Week 2
Algorithms & Intro to JavaScript

Warm up activity (30 minutes)

A picture tells a story: Let's start our introductions with an image
  1. 1.
    Find an image online of an object that represents you or why are are on the course.
  2. 2.
    Add the image to our Slack thread and an explanation of why you chose that particular object.
  3. 3.
    Once you have completed your post, look at what other people have posted.
  4. 4.
    When you find any interesting images and ask that person a follow up question about it.
  5. 5.
    If someone asks a question about your picture. Make sure you reply to their question with an answer

What's your name?

Let's make sure we know each other! Make sure your name is visible on Zoom. You can change your name by clicking the three dots on the right hand corner and clicking 'rename' .
If you are a CYF volunteer please add 'Vol or Volunteer' after your name.

Shout out your questions (10 minutes)

Let's make a list of all of the programming questions we'd like to get answered today, and put them on our virtual whiteboard.
We like to use Miro.
  1. 1.
    Log into Miro (your instructor will give you the link for your Miro Board)
  2. 2.
    Find the sticky notes on the board.
  3. 3.
    Find the note you wrote your name on for your coursework assignment.
  4. 4.
    Write your question on your note (you must ask a question)
  5. 5.
    If you have more than 1 question, write each on a separate stiky note. To add a new note, use the toolbar on the left hand side to select a new note.

Solving problems (60 minutes)

Volunteers, please read the setup and resources for this workshop in Teacher Resources so your trainees can get the most out of it. Try playing it beforehand too!
Problem solving is a critical skill for programmers, including for experts. Often programmers spend most of their day solving problems in their code. Learning how to solve problems efficiently is an extremely useful skill.
To help develop your problem solving skills, we'll play a fun game in small groups called...



  • Share your screen
  • Identify the blocker
  • Use driver and navigator pattern
  • Break down a problem into steps
  • Negotiate a strategy with your team
  • Follow directions

Exercise - 30 minutes

In groups or breakout rooms of 4 trainees maximum.
One person will share their screen and be the driver. The driver can only move the pieces where you are told by the navigators. The driver cannot make any decisions!
The others will be the navigators. Together, the navigators must figure out a strategy to unblock the car, and tell the driver how to do it! Each person must drive, so set a timer for 5 minutes per round and then swap.
TAs can only be passengers. No driving or navigating. TAs may ask questions but not answer them. TAs will make sure the driver and navigators are following their roles correctly.

Back in the main room - 15 minutes

What did people think about this game? Let’s go around and each group share one thing they noticed about it.

"Algorithm Recipe" Review (30 Minutes)

Last week you should have written a "algorithm recipe". The instructor will pick out a few of the best to read with the rest of the class. We'll see if there are any missing steps!

Effective Communication (1 Hour)

Working remotely (online) is different from working together face to face. We will look at how communication works online and get some tips on how to be more effective on this course.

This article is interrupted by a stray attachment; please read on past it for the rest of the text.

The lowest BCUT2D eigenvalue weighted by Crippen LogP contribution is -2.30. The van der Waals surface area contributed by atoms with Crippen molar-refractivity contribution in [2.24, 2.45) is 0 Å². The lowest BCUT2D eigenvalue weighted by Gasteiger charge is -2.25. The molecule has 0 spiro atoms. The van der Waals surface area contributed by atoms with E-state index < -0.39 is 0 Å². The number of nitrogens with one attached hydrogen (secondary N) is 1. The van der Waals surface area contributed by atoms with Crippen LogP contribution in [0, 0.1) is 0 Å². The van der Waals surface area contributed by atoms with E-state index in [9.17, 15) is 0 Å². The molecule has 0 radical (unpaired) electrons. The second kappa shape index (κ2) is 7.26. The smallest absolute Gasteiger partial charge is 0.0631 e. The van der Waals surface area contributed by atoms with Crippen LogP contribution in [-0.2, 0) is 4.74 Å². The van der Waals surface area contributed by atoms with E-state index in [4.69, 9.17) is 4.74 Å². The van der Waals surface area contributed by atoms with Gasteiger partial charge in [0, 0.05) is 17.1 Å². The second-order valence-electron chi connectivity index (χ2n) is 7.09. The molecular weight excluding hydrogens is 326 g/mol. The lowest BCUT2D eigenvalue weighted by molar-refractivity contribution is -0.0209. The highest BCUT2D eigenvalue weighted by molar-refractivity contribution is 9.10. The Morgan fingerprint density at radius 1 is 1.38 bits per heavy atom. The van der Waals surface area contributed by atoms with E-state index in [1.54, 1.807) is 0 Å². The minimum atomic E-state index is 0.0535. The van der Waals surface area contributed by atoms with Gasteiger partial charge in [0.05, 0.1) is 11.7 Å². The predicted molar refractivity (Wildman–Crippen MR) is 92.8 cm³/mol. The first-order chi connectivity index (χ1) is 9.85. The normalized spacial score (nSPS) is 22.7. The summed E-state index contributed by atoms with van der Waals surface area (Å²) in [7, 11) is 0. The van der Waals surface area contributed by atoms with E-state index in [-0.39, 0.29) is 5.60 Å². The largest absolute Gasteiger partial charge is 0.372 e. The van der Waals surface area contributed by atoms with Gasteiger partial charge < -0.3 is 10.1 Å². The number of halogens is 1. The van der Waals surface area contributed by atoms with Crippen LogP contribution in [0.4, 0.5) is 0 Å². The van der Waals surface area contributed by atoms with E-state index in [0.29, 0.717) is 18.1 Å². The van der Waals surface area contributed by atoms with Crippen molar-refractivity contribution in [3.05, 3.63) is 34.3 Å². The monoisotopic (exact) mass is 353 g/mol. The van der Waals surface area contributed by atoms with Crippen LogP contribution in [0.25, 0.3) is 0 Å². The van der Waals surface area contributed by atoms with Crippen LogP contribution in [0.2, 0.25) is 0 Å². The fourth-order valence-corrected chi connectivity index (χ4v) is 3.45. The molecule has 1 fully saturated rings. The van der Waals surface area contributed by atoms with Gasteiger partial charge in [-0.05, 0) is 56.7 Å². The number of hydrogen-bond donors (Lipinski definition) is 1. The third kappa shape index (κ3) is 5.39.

Presentations (30 minutes)

For last week's coursework, you and a partner will have made a presentation about something you learned in the last week. Now is your chance to present it! We'll break into small groups take turns to present to the rest of your group for 8 minutes.
Remember that communicating information to others is a really important skill for programmers. Here are some tips for your presentation:
  • Look at your camera. Not the squares of faces on your screen. It will look like you are talking directly to your audience
  • Make sure you are not on mute
  • Speak clearly - check if everyone can hear you
  • Try to make it fun!
  • Stick to the time. Make sure each of you speak equally. The volunteer will cut you off at 8 minutes!

Coursework In Perspective (20 minutes)

Although the block-based coding you practised at home solved only simple problems with a simple language, we'll look briefly at four concepts you used which are also at the heart of professional coding.

Coursework Time (120 minutes)

Help with Coursework Exercises

This is your opportunity to ask questions about last week's assignments. If you would like some assistance on any of the exercises, the teaching assistants will be available to help.

1-to-1 programming problem with an instructor

Whilst you are getting help with your Coursework exercises, each student will have a work with one of the instructors to solve a programming problem using the Code.org block-programming environment.


To make our course better we love to hear your feedback. Please spend two minutes completing this form.

Coursework Assignments

1. Khan Academy: Intro to JS

We will be studying the Khan Academy Intro to JS course. This will give you an introduction to the JavaScript programming language which we will be using for the rest of the syllabus. To get set up follow these instructions:
  1. 1.
    Follow the instructions for registering a Khan Academy account provided by the instructors
  2. 2.
    Click on Courses under My Stuff
  3. 3.
    Choose Adult learner and go to the next step
  4. 4.
    Choose Computer Programming and continue
  5. 5.
    To the right of Intro to JS: Drawing and Animation, press Start
  6. 6.
    Click the "Start" button for the "What is Programming?" lesson
  7. 7.
    Read the instructions carefully and try to complete the exercises
  8. 8.